Researchers at Akina Inc. are developing Purdue University-licensed technologies that improve the ways in which prescription drugs, over-the-counter medicines and even vitamins are administered orally. The venture's latest technology, called Frosta(tm), involves tablet formulations that can melt in a patient's mouth as quickly as 10 seconds - much faster than existing commercial products made by tablet press machines. The fast-melting nature of the tablets resembles the melting of frost, hence the name Frosta(tm).
"This kind of fast-melting tablet is good for those patients who have trouble taking pills without gagging, especially the elderly and children," said Kinam Park, Akina's chief executive officer and a Purdue professor of pharmaceutics and biomedical engineering. "Our technology also enables patients to take pills without water, and that's important for people who are on the go."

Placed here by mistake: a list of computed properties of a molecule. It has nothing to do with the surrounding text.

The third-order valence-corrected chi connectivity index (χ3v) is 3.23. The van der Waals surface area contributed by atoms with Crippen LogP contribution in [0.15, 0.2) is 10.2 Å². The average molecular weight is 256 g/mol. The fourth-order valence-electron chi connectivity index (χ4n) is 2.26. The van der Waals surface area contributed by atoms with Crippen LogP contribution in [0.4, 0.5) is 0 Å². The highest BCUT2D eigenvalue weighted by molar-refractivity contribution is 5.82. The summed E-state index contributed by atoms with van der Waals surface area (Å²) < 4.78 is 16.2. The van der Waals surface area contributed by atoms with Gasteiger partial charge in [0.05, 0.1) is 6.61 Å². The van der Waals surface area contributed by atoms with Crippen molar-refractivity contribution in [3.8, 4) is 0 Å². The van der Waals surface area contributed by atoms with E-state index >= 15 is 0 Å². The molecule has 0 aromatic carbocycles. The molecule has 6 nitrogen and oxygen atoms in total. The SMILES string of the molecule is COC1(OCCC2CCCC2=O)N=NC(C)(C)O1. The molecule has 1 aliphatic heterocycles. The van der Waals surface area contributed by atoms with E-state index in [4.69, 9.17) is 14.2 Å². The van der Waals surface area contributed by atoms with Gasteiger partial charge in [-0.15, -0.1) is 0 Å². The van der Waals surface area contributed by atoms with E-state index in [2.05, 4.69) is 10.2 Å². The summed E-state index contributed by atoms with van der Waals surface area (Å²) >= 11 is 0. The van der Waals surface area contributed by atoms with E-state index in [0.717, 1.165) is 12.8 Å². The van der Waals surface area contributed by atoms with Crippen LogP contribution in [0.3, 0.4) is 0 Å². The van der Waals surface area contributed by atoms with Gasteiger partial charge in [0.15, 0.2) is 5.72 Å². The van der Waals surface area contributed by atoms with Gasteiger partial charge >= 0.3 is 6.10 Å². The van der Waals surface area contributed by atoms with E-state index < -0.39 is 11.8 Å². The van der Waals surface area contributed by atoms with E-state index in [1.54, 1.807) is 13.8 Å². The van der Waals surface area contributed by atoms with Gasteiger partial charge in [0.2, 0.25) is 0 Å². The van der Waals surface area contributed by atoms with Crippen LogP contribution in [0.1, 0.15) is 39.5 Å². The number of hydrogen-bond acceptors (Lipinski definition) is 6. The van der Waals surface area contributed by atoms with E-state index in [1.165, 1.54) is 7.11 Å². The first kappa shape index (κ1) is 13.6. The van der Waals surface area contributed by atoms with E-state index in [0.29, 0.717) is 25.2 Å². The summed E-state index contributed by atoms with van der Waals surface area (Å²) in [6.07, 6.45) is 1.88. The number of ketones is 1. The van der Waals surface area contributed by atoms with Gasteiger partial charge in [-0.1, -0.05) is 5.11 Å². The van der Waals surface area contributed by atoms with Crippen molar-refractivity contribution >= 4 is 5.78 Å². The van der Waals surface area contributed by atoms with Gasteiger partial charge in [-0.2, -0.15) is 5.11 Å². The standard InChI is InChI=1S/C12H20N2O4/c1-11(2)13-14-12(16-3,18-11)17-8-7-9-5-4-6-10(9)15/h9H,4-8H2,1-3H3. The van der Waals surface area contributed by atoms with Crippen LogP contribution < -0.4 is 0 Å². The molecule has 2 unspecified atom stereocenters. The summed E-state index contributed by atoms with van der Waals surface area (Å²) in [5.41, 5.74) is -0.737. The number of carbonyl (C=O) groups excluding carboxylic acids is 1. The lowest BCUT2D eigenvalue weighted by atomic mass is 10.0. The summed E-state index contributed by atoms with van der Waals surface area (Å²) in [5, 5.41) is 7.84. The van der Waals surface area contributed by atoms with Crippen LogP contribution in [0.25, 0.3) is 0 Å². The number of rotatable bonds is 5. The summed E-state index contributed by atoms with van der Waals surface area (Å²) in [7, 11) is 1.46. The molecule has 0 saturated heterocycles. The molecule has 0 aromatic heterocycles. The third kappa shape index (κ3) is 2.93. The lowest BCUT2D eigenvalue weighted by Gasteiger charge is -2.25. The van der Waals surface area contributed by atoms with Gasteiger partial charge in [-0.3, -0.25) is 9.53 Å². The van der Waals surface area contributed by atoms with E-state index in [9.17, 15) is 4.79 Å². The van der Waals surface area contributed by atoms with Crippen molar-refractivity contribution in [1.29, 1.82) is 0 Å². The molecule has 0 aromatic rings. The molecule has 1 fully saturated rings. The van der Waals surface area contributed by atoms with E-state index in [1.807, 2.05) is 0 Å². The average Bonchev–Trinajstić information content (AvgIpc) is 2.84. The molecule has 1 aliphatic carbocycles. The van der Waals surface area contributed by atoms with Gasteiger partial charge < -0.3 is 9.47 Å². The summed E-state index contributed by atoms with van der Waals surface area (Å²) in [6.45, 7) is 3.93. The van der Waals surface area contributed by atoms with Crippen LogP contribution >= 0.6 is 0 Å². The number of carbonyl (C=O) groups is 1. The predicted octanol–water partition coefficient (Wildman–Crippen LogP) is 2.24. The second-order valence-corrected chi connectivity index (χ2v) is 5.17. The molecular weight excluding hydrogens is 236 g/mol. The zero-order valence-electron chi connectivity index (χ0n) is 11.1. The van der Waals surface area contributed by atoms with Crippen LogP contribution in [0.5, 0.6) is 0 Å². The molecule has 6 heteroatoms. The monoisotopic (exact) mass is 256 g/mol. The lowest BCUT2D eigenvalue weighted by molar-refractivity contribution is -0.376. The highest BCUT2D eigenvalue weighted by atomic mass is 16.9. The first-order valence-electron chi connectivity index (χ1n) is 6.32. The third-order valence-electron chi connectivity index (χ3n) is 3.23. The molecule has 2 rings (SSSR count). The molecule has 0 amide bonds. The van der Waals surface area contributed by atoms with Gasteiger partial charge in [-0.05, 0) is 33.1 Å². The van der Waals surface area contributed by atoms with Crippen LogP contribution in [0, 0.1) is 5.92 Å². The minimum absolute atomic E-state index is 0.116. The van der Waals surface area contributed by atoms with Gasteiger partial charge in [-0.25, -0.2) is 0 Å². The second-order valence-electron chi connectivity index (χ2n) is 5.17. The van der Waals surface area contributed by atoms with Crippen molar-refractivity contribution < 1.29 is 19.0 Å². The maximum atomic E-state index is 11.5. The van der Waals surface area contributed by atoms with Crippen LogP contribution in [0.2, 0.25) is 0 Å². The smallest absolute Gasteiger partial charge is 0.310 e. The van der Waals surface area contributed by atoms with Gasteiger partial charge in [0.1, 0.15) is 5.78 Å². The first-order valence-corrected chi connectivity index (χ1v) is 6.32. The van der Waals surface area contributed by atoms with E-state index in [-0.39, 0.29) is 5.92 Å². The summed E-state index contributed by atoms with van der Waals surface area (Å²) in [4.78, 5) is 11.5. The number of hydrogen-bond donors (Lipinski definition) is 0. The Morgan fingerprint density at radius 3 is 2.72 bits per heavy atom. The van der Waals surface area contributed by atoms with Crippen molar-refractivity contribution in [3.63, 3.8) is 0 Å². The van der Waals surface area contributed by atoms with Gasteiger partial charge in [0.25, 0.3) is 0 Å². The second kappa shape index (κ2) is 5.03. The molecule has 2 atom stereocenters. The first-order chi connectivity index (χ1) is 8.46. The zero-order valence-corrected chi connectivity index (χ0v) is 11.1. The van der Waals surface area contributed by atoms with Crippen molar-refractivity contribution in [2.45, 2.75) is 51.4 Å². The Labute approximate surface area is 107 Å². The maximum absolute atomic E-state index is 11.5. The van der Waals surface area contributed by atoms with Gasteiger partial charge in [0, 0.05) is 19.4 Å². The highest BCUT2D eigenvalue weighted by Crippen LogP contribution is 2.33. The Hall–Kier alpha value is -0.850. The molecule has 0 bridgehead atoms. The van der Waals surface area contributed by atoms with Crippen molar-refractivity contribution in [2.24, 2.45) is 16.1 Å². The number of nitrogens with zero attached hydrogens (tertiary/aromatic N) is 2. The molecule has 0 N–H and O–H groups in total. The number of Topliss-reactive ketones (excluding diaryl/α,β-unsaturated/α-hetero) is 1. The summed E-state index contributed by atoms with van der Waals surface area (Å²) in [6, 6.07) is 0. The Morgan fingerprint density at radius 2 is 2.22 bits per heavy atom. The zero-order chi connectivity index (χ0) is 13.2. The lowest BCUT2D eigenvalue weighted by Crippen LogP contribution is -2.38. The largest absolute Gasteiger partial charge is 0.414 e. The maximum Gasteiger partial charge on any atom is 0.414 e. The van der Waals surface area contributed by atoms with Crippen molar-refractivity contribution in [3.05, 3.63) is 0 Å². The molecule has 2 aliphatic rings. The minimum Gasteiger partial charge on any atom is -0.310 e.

Fast-melting tablets (also called fast-dissolving tablets, fast-disintegrating tablets and fast-dispersing tablets) now on the market are made using one of two methods: by freeze-drying a liquid dosage into a solid dosage form (similar to freeze-dried ice cream) or by making tablets using conventional tablet press machines.
"The freeze-drying method produces tablets that are fast-melting, but crumble easily, and this presents a number of difficulties in manufacturing and usage," Park said. "On the other hand, fast-melting tablets produced on press machines are relatively strong, but often fail to melt quickly.
"Our technology enables pharmaceutical companies to manufacture fast-melting tablets on conventional tablet press machines, and that gives drug makers a low production cost advantage. This is an important component in our industry as health care costs continu
Contact: Jeanine S. Phipps